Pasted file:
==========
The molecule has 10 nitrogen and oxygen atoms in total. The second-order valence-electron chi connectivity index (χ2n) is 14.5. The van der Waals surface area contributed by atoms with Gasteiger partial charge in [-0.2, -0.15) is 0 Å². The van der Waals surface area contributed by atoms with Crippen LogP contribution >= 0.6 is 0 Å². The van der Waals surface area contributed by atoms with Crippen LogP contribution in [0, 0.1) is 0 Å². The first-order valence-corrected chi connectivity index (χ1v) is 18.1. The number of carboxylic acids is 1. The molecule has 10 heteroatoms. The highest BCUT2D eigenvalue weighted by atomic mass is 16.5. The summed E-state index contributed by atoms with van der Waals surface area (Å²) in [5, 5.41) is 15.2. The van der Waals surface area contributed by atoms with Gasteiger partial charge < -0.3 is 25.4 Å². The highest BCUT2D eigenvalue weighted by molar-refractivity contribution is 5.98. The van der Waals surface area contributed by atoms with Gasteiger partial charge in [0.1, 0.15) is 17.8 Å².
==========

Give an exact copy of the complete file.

The molecule has 10 nitrogen and oxygen atoms in total. The second-order valence-electron chi connectivity index (χ2n) is 14.5. The van der Waals surface area contributed by atoms with Gasteiger partial charge in [-0.2, -0.15) is 0 Å². The van der Waals surface area contributed by atoms with Crippen LogP contribution >= 0.6 is 0 Å². The van der Waals surface area contributed by atoms with Crippen LogP contribution in [0, 0.1) is 0 Å². The first-order valence-corrected chi connectivity index (χ1v) is 18.1. The number of carboxylic acids is 1. The molecule has 10 heteroatoms. The highest BCUT2D eigenvalue weighted by atomic mass is 16.5. The summed E-state index contributed by atoms with van der Waals surface area (Å²) in [5, 5.41) is 15.2. The van der Waals surface area contributed by atoms with Gasteiger partial charge < -0.3 is 25.4 Å². The highest BCUT2D eigenvalue weighted by molar-refractivity contribution is 5.98. The van der Waals surface area contributed by atoms with Gasteiger partial charge in [0.1, 0.15) is 17.8 Å².